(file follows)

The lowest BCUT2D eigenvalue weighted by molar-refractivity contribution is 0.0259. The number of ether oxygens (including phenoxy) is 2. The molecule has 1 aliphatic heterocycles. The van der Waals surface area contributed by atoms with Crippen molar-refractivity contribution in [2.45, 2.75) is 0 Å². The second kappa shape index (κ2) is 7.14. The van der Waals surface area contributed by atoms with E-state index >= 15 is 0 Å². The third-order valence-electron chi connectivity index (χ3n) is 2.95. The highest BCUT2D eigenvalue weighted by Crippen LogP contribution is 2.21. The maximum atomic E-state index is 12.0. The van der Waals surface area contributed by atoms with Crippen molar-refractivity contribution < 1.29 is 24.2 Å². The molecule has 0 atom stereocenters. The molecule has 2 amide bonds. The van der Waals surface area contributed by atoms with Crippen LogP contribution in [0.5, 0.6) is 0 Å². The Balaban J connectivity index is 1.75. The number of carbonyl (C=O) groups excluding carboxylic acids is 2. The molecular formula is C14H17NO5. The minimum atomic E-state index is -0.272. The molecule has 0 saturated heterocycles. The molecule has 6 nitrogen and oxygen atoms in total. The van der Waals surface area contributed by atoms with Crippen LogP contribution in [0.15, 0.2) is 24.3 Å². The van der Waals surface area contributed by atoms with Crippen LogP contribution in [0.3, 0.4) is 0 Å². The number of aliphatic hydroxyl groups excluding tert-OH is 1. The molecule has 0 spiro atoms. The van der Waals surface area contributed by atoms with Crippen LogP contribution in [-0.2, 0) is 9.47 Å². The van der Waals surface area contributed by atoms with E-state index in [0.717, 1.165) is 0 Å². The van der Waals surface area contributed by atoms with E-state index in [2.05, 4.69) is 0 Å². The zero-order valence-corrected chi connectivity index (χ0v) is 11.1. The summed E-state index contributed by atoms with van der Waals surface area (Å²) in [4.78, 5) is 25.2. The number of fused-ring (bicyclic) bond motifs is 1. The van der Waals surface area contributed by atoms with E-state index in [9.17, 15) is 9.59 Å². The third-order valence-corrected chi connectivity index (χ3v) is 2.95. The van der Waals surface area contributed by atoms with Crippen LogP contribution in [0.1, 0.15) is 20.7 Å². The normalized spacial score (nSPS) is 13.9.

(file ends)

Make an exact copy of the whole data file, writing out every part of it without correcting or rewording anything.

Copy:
The lowest BCUT2D eigenvalue weighted by molar-refractivity contribution is 0.0259. The number of ether oxygens (including phenoxy) is 2. The molecule has 1 aliphatic heterocycles. The van der Waals surface area contributed by atoms with Crippen molar-refractivity contribution in [2.45, 2.75) is 0 Å². The second kappa shape index (κ2) is 7.14. The van der Waals surface area contributed by atoms with E-state index >= 15 is 0 Å². The third-order valence-electron chi connectivity index (χ3n) is 2.95. The highest BCUT2D eigenvalue weighted by Crippen LogP contribution is 2.21. The maximum atomic E-state index is 12.0. The van der Waals surface area contributed by atoms with Crippen molar-refractivity contribution < 1.29 is 24.2 Å². The molecule has 0 atom stereocenters. The molecule has 2 amide bonds. The van der Waals surface area contributed by atoms with Crippen LogP contribution in [0.5, 0.6) is 0 Å². The Balaban J connectivity index is 1.75. The number of carbonyl (C=O) groups excluding carboxylic acids is 2. The molecular formula is C14H17NO5. The minimum atomic E-state index is -0.272. The molecule has 0 saturated heterocycles. The molecule has 6 nitrogen and oxygen atoms in total. The van der Waals surface area contributed by atoms with Crippen LogP contribution in [0.15, 0.2) is 24.3 Å². The van der Waals surface area contributed by atoms with Crippen LogP contribution in [0.3, 0.4) is 0 Å². The number of aliphatic hydroxyl groups excluding tert-OH is 1. The molecule has 0 spiro atoms. The van der Waals surface area contributed by atoms with Crippen LogP contribution in [-0.2, 0) is 9.47 Å². The van der Waals surface area contributed by atoms with E-state index in [0.717, 1.165) is 0 Å². The van der Waals surface area contributed by atoms with E-state index in [2.05, 4.69) is 0 Å². The zero-order valence-corrected chi connectivity index (χ0v) is 11.1. The summed E-state index contributed by atoms with van der Waals surface area (Å²) in [4.78, 5) is 25.2. The number of fused-ring (bicyclic) bond motifs is 1. The van der Waals surface area contributed by atoms with E-state index in [9.17, 15) is 9.59 Å². The third-order valence-corrected chi connectivity index (χ3v) is 2.95. The van der Waals surface area contributed by atoms with Crippen LogP contribution in [0.1, 0.15) is 20.7 Å². The normalized spacial score (nSPS) is 13.9.